Rural Outright's readings will, when possible, coincide with national conversations around particular themes, such as No Name-Calling Week. February's book selection will likely relate to Black History Month, with potential future topics to include women's rights in March, autism awareness in April and homelessness and adoption awareness further down the line, said Kathleen Bunnell, the curriculum, instruction and assessment coordinator at SAU 6.
"We, as a community, want to be able to meet lots of diversity needs, and increase people's awareness of others' experiences," added Bunnell, who helped implement the reading program.
December's reading — the first in the series — was I Am Jazz, based on the true story of a young transgender girl, which took place on the Human Rights Campaign's national I Am Jazz School and Community Reading Day. The reading day started in 2015 after an anti-LGBT group pressured a Wisconsin school into canceling a reading event it had scheduled in support of one of its students. Some 600 community members showed up at the school to protest this decision, a show of support that has been celebrated annually since.
Though the incident at the Wisconsin school happened "far, far away — which makes it sound like Star Wars, I wish it were," said Draper, "intolerance exists in Claremont, too. . But it's not just a Claremont problem, either. It's a community problem in all of the Upper Valley schools and towns."
In Claremont, ninth-grader Skylar Ford, who is transgender and part of the GSTA at Stevens High School, had read I Am Jazz at Maple Avenue Elementary last month. Afterward, he answered questions from the audience, even though he was nervous; he'd never put himself out there like that, he said. He was surprised by the number and mix of people who showed up, many of them older students and adults.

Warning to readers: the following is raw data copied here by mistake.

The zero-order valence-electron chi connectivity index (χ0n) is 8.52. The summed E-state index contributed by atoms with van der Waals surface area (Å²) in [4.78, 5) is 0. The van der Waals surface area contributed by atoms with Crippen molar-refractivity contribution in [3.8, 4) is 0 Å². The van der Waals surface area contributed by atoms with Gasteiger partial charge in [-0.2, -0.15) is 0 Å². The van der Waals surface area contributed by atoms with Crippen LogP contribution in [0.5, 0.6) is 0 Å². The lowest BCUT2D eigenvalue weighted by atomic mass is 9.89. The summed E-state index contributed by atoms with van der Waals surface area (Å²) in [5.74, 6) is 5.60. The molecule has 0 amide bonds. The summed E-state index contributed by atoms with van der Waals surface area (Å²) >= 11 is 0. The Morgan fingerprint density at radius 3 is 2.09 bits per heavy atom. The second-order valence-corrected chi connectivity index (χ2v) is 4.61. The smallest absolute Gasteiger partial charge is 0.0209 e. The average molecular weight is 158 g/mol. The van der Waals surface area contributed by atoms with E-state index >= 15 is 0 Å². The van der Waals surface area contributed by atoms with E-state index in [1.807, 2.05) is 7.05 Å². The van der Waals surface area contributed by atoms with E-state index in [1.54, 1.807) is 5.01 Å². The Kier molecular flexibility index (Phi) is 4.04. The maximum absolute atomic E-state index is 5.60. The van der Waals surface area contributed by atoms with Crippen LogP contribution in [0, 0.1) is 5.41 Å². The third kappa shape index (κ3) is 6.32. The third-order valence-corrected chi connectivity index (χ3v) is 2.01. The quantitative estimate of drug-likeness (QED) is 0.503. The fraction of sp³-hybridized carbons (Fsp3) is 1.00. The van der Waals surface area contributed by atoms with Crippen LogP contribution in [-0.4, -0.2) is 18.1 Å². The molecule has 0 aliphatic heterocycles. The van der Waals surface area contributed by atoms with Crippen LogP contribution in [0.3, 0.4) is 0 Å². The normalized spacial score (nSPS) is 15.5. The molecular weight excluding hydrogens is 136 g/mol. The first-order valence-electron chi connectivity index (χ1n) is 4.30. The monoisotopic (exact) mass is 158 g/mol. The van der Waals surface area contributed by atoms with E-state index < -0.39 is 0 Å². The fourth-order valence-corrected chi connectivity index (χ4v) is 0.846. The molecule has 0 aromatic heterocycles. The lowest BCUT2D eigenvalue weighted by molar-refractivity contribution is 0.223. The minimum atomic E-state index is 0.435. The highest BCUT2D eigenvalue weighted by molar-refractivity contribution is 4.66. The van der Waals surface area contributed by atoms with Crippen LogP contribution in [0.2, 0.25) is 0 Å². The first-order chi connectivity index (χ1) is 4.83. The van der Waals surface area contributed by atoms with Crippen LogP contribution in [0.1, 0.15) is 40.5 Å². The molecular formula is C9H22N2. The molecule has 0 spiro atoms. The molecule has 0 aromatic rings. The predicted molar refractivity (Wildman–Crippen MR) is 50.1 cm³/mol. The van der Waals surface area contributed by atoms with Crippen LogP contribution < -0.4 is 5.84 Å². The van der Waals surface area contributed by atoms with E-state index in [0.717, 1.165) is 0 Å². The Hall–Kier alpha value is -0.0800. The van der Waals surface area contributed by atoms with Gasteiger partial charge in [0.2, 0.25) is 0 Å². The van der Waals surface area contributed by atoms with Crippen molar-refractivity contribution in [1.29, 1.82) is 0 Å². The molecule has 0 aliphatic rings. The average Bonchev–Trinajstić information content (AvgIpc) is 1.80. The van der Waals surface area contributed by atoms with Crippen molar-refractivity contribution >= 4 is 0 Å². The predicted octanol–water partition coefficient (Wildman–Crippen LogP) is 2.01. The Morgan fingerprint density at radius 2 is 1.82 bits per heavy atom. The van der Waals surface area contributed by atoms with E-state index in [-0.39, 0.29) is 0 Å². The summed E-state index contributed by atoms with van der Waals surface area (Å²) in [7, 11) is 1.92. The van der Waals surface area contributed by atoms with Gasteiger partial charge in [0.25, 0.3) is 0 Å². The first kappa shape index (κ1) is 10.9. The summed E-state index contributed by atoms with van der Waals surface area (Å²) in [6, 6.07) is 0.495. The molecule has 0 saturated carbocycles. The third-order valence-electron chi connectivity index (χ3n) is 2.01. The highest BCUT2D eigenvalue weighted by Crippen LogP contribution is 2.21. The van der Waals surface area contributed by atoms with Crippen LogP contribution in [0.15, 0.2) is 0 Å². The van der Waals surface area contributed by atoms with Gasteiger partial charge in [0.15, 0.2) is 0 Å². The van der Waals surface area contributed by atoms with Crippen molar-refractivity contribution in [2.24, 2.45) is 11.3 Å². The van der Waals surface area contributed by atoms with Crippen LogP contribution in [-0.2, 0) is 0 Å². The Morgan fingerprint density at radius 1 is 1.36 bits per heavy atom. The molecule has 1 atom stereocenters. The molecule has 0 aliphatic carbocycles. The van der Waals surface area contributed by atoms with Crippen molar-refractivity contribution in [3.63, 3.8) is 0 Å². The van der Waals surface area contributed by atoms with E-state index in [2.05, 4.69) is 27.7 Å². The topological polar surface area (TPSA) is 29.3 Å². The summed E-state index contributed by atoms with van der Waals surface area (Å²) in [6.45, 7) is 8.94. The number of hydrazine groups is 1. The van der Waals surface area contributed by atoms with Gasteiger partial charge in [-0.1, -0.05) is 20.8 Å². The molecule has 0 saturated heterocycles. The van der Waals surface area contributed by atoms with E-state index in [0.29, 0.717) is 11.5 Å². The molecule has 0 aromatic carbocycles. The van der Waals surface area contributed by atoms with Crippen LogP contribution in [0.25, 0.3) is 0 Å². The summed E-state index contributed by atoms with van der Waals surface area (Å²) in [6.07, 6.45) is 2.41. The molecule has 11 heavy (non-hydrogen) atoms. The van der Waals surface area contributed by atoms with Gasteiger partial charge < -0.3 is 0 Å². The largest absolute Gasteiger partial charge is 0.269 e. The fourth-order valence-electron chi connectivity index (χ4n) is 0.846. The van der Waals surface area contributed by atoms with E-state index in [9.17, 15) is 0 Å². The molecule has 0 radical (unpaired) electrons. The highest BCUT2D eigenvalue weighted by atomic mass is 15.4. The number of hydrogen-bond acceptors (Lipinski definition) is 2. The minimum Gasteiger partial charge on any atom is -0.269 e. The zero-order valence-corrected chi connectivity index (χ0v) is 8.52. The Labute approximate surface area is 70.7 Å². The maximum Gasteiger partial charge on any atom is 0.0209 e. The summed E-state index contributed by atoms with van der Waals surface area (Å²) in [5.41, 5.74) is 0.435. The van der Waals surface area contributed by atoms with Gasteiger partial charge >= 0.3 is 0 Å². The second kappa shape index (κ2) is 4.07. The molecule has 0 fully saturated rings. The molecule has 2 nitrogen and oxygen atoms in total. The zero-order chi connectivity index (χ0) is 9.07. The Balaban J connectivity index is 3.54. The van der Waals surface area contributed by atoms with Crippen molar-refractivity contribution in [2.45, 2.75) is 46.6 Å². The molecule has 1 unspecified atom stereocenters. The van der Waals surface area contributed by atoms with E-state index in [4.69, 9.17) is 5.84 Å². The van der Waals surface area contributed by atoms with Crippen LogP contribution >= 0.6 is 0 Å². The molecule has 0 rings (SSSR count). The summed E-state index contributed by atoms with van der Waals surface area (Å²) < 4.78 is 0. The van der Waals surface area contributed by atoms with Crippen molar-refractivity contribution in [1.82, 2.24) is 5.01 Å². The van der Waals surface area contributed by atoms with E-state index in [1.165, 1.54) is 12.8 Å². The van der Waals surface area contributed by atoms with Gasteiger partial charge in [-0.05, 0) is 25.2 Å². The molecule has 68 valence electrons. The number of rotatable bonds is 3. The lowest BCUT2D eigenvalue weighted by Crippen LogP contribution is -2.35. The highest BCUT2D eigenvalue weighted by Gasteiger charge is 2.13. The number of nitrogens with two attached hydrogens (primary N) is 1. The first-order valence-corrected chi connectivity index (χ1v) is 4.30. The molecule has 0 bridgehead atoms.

"But then I kind of got comfortable with it, because the people were all so nice," he said. "There were quite a few people who were new to this and didn't know as much as they wanted to. . They said they really learned a lot by the end of it."
Most questions had to do with what it was like to come out as trans in an area that's not necessarily known for having rainbow flags out on every lawn, to which he said, "it's just different for everyone," and probably depends most heavily on how a person's family feels about LGBT issues, and whether people at school are accepting of someone's name and pronoun preferences.
"I cannot say enough about (students') courageousness in putting forth themselves and openly answering audience questions about what it's like to be trans, or (non-binary), in rural, west-central New Hampshire," Draper said. "It's not always easy. Sometimes it's really hard."
Skylar said he doesn't mind teaching people the basics, such as what it means to be transgender, cisgender or non-binary, and how a person's gender identity can affect their lives. (Being transgender means you identify differently than the sex you were assigned at birth; cisgender means you identify as the same; non-binary means your gender identity is neither entirely masculine nor entirely feminine.)
"I've really grown attached to educating people, I guess ever since I met Liza," last year at Claremont Middle School's first GSTA meeting, he said.
Bunnell acknowledged that some conversations can be tricky to initiate without alienating anybody, especially because "not everyone is starting at the same place of understanding." Some may feel intimidated by the nuances and terminology that can make newcomers in discussions about, say, transgender issues, feel lost — that's why she feels children's literature is such an effective medium for meeting people where they're at, and making these conversations about inclusion more inclusive.
"(One) is a really cute book. It described things that all ages can understand. I think it's really smart," he said.
"Maybe adults should read more kids' books."
Information from: Lebanon Valley News, http://www.vnews.com